ARC Blog

Setting the Right Tone

Mental Health Services for Musicians

Issues around mental health can affect anybody at any time. But, recent studies have shown that people working in the music industry are more likely to experience mental health problems than the general population. One survey found that an astonishing 80% of musicians suffer feelings of depression, anxiety, and stress.

Some of the most iconic names in music have made huge strides in helping to destigmatize mental health issues both in the industry and across wider society. From Adele speaking on her struggles with postpartum depression to Ed Sheeran revealing he suffers from social anxiety, it’s becoming the norm for artists to open up about mental health. 

While it’s a positive thing that more musicians are feeling comfortable sharing their experiences, it’s alarming how commonly these issues are arising. From the stars performing on the biggest stages in the world to the pianist plying his trade on the New York subway, no one is immune from mental health issues. But what are the most common concerns that are arising within the industry, and what’s being done to help support the world’s musical talents?


In a recent survey, just over 71% of respondents who work in the music industry stated that they thought they had experienced panic attacks and/or high levels of anxiety before. 

Several different things can contribute to feelings of anxiety, but concerns over financial security can be one of the most prominent. Unfortunately, when starting in the music industry, regular income is not guaranteed, and artists will rely heavily on performances and shows to pay the bills. Not only can this lack of financial security exacerbate feelings of anxiety, but it can also make it harder to maintain good personal care, and might promote more unhealthy diet or lifestyle choices. In turn, this can lead to physical health struggles, too. 


For millions of people, listening to music is a form of escapism, and it’s even been said to reduce levels of stress hormones. While we all reap the benefits that music can offer, for the artists producing it, the story isn’t always so positive.  

For the biggest artists in the world, there is an expectation that they will produce a constant stream of new music, which alone puts an immense amount of pressure on the individual. Not only do they need to perform in the studio, but also in a live environment, when thousands of people will have spent their hard-earned money to see them. These factors can make the musician feel a sense of stress over the personal responsibility they feel that they have to their fans.


As it does with any career path, trying to break into the industry typically requires lots of mental fortitude. Lots of doors will be closed before one opens, and artists will likely have to deal with being told they’re not good enough regularly. While this can be difficult to hear about when looking for ‘normal’ jobs, when it’s directly related to your skill level, it can affect artists even more.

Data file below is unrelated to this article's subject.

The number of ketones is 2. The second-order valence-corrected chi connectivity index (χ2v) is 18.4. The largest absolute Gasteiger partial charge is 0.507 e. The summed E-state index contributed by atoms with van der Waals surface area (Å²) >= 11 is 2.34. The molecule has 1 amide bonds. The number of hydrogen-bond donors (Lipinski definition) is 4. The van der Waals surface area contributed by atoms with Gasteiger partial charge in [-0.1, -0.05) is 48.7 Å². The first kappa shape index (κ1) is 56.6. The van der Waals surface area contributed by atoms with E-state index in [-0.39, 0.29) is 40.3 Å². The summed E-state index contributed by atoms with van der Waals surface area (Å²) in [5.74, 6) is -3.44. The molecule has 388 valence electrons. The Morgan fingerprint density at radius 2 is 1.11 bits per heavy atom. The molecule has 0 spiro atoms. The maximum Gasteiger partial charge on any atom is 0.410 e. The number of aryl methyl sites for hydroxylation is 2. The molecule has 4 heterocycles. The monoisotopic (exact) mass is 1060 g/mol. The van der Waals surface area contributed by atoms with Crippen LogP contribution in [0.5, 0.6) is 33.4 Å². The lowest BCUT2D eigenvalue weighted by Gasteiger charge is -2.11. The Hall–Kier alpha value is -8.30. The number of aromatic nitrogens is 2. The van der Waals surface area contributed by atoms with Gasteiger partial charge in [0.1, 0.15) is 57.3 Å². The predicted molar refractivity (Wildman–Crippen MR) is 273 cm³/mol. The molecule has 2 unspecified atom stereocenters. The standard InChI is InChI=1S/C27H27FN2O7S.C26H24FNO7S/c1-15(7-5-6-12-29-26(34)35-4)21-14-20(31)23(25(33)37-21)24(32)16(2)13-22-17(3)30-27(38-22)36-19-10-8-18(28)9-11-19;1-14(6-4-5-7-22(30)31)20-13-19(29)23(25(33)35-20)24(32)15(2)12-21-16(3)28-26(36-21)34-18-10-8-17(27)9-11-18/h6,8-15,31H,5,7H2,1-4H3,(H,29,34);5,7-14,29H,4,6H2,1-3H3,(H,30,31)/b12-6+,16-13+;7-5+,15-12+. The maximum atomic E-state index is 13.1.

The irregular working hours of musicians can drastically affect other aspects of their lives. For instance, perhaps it means they get to spend less time with their friends and family, or maybe it’s impacting their sleep health, which can cause further harm to their mental health. There might also be an overriding sense of guilt, having to rely financially on family or partners while pursuing their dream. This can ultimately damage their self-esteem and lead to further problems. 

Seeking Help

Fortunately, there has been a greater emphasis in recent years placed on the importance of addressing the issue in the industry, as more and more performers continue to open up about their struggles.

Beyond the mental health charities that offer support to the general population, there are many organizations set up to specifically help musicians and artists. For example, MusiCares acts as a safety net for musicians, providing financial, medical, and psychological support when needed. One of the key areas they focus on is mental health and addiction recovery, offering referrals and emergency financial assistance should they need additional care.

Joe Barnby is a researcher at King’s College London, expertizing in neuroscience and psychology of belief. He recommends having a team member on board whose sole responsibility is offering psychological support – allowing band members to talk about their feelings in a non-judgmental environment. 

Talking therapies can be another useful way to help overcome mental health issues. Approaches like CBT (Cognitive Behavioral Therapy) encourages reframing negative thoughts, helping to shift the individual into a more positive state of mind. For example, if someone was struggling with anxiety around performing live, they might work with their therapist to establish why they feel that way and the physical symptoms that they get. They would then try to challenge any negative beliefs and retrain themselves to think differently about performing live.

James Ritter is a digital consultant with a particular interest in welfare in the music industry and has advocated for content about the well-being of artists. He majored in creative writing at university and is always eager to expand his knowledge around different subjects.
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